In patients whose cancer had spread to the liver, ribociclib was associated with a 37% reduction in the risk of death in the MONALEESA-3 trial, and a 47% reduction in the risk of death in MONALEESA-7.

Of the 8 patients in MONALEESA-3 with brain metastases, 5 were randomly assigned to receive ribociclib, and all of them had a partial response (the cancer partly responded to treatment). Two of these patients had died after their disease eventually progressed, but 3 of the women had stable brain metastases and were still receiving treatment as of June 2019.

In both trials, similar to the overall population, there was a consistent survival benefit in patients with visceral metastases, including liver metastases, who received ribociclib plus endocrine therapy, the investigators reported.

Key Points

  • The MONALEESA clinical trials have previously shown survival benefit with the addition of ribociclib to endocrine therapy in women with advanced breast cancer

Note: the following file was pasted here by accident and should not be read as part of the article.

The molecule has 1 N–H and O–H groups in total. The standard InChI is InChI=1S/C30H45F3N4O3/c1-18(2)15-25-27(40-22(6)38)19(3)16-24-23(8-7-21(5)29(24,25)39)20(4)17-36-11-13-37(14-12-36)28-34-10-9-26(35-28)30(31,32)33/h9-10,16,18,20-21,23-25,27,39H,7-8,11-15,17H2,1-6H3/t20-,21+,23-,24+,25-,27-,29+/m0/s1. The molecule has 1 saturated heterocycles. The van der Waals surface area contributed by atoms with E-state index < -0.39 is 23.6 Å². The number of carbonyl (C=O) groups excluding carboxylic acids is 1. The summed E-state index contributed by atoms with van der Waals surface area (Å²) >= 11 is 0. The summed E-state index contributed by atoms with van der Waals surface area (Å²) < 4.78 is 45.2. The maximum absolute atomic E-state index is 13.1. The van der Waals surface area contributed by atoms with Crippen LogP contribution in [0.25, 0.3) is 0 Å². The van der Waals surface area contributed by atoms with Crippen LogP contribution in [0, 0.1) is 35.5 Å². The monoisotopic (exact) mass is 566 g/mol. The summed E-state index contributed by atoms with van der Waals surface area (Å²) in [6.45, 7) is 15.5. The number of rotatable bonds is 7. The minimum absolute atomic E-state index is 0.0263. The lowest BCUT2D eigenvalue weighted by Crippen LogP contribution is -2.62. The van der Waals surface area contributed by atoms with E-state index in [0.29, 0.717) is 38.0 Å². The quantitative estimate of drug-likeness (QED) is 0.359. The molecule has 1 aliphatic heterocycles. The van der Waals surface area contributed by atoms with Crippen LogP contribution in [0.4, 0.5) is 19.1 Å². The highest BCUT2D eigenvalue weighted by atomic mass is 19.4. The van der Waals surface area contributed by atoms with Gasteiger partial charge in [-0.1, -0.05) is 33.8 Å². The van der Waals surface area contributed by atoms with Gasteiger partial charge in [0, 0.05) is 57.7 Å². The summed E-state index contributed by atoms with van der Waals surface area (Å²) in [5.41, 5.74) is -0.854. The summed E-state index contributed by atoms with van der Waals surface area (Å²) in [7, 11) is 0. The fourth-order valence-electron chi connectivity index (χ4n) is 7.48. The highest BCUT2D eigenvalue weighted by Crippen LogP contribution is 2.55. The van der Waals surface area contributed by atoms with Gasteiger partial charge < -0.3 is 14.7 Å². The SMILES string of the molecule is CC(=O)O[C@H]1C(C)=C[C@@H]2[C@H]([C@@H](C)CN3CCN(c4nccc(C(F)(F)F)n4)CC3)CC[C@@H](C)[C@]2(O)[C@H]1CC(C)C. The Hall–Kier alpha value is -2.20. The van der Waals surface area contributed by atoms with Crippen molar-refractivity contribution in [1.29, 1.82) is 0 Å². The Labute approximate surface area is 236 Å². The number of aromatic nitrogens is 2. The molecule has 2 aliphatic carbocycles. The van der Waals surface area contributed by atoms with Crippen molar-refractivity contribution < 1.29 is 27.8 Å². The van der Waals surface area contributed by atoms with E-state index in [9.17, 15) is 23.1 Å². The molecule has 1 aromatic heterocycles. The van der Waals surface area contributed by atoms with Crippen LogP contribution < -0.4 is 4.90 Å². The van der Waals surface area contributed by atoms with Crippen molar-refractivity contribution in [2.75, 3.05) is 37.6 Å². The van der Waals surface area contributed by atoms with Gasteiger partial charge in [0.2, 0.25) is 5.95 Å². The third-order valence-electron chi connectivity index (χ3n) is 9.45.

• At the ASCO 2020 annual meeting, researchers presented new data from these studies on women with breast cancer and visceral (internal organs such as the chest, liver, lung) metastases
  • In the MONALEESA clinical trials, adding ribociclib to endocrine therapy led to significantly longer survival time for women with breast cancer and visceral metastases
  • Of the women with visceral metastases, 20% of those in MONALEESA-3 and 30% of those in MONALEESA-7 had reduced risk of death by adding ribociclib to endocrine therapy
  • In women whose cancer had spread to the liver, ribociclib was associated with a 37% lower risk of death in MONALEESA-3 and 47% lower risk in MONALEESA-7
  • In MONALEESA-3, the average survival was 36.1 months for patients who received ribociclib versus only 24.1 months for women who did not receive ribociclib
  • Among the women with visceral metastases, the side effects of ribociclib were about the same as side effects seen in all women in the study, with neutropenia being the most common

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Last modified: September 11, 2020